TopSat Update: Transmitting
Britain’s TopSat micro-satellite and accompanying ground systems are part of a broader satellite R&D effort called MOSAIC. The satellite can deliver real time data and is engineered to provide 2.8 meter black & white/ 5 meter color resolution images at a much reduced cost compared to larger satellites. The programme has been jointly funded by the British National Space Centre (BNSC) and the UK Ministry of Defence at a mission cost below GBP 14 million.
The first high resolution images of the Earth transmitted by TopSat were received December 19, 2005 at QinetiQ’s West Freugh ground station. Regarding the image that accompanies this update…
QinetiQ’s release notes that the satellite image was acquired at 10:03am on Wednesday December 7, 2005. In the exapanded image, the morning traffic is clearly visible on the Queen Elizabeth II Bridge at the Dartford Crossing, UK. The image shows Thurrock and the Lakeside shopping centre in Essex to the north, and Greenhithe and the Bluewater shopping centre in Kent to the south. Ships are visible underway from the Thames estuary and alongside at the Tilbury docks to the east. TopSat imagery at nadir has a nominal 2.8m resolution in black and white and 5.7m in color. Of course, these images are not full quality as they were put in JPEG format to allow wide distribution.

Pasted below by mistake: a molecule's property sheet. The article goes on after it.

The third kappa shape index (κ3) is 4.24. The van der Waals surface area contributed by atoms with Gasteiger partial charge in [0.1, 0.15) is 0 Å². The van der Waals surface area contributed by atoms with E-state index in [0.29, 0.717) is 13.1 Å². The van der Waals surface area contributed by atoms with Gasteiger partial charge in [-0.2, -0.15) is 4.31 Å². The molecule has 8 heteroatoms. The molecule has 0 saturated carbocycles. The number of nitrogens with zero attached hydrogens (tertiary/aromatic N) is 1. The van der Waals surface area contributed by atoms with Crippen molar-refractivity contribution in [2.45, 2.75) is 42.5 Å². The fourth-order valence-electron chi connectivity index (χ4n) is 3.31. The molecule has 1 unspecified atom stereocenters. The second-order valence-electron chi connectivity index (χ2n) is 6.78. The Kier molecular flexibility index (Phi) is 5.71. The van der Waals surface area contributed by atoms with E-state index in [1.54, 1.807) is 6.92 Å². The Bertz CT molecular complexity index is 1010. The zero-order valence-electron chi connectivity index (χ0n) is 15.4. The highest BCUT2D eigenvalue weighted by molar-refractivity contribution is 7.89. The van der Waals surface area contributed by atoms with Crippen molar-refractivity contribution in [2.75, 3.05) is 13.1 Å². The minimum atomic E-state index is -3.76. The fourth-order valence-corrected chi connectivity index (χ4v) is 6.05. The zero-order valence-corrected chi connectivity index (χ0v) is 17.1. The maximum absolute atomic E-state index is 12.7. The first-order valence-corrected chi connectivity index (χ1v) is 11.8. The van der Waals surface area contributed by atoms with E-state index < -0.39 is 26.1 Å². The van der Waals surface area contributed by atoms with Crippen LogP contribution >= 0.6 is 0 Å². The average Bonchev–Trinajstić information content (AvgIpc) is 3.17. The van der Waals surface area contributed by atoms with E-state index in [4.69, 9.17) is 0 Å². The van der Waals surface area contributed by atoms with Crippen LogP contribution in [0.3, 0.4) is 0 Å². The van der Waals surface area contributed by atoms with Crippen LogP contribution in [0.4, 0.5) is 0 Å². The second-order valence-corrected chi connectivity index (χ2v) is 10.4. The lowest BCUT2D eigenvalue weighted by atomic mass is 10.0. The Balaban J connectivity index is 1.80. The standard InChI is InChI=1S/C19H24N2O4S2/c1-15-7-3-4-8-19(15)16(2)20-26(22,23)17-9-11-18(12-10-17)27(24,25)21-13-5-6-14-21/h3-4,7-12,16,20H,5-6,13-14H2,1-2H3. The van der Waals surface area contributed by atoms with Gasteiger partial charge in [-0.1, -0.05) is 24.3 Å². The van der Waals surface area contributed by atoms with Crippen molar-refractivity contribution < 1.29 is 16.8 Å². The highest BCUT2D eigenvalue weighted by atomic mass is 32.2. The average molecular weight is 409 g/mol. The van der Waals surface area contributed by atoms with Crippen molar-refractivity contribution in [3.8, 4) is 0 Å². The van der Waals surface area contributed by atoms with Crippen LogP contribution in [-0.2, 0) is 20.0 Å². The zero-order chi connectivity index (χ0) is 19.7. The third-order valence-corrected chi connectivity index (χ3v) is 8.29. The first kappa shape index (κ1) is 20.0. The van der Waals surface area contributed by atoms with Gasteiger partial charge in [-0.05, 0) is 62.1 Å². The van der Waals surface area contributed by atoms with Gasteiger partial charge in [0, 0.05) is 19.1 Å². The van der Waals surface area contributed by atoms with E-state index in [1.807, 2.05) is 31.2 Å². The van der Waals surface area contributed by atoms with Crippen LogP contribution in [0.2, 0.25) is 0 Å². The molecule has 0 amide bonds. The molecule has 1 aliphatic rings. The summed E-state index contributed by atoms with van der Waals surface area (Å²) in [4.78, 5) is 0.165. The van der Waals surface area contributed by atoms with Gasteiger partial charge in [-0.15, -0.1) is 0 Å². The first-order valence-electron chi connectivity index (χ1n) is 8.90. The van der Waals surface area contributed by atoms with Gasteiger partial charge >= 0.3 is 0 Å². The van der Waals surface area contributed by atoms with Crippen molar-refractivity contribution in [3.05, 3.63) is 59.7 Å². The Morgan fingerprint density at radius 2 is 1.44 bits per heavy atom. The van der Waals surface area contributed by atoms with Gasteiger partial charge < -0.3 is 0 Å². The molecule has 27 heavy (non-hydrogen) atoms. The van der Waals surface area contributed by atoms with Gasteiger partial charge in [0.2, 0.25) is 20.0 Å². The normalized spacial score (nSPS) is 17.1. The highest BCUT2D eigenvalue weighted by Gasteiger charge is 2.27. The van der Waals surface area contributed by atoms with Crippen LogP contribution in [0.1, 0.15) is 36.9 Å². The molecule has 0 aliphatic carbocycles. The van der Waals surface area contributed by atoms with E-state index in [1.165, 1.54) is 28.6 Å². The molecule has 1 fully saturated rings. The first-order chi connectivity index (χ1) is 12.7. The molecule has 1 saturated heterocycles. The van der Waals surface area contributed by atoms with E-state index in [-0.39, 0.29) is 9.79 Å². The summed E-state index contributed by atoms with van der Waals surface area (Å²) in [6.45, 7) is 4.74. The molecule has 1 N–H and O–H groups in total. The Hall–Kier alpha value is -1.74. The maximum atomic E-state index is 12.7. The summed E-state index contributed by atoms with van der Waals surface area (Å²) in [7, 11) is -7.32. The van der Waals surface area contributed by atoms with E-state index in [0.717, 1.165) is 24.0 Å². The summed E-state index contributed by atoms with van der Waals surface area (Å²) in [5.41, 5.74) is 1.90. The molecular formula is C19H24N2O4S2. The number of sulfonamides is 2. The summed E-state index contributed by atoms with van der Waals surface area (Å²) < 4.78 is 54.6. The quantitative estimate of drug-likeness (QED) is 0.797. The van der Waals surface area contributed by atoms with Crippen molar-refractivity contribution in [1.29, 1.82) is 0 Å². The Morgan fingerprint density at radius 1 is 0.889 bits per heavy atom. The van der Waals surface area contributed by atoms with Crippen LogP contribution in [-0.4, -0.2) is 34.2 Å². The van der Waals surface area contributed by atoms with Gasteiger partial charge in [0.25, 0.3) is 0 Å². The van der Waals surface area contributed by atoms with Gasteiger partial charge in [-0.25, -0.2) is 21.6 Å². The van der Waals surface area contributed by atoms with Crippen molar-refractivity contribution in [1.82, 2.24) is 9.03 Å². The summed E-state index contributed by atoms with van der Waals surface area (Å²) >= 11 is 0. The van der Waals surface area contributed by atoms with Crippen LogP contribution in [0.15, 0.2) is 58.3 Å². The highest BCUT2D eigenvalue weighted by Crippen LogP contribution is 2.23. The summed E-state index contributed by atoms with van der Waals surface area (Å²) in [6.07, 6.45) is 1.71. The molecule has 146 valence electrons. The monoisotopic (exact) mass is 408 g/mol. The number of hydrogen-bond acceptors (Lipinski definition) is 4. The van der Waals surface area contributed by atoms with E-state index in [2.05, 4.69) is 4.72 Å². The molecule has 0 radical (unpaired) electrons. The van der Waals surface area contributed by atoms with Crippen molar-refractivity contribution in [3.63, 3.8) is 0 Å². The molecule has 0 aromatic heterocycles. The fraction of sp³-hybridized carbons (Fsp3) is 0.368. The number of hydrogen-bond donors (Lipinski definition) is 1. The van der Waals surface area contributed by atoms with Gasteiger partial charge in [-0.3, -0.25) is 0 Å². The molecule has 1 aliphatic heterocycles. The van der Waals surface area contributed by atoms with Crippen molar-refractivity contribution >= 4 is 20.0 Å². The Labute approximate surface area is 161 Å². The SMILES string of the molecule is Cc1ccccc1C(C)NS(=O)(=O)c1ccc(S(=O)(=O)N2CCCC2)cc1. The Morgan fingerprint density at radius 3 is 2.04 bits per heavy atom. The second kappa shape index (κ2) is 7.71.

The satellite ground station at West Freugh was built in 1991 to receive satellite radar imagery from the European Space Agency ERS-1 and ERS-2 satellites and was subsequently upgraded to receive imagery from the Canadian RADARSAT satellite in 1995. The station was further expanded in 1999 when QinetiQ’s meteorological satellite reception facility at Lasham, Hampshire, was relocated to West Freugh.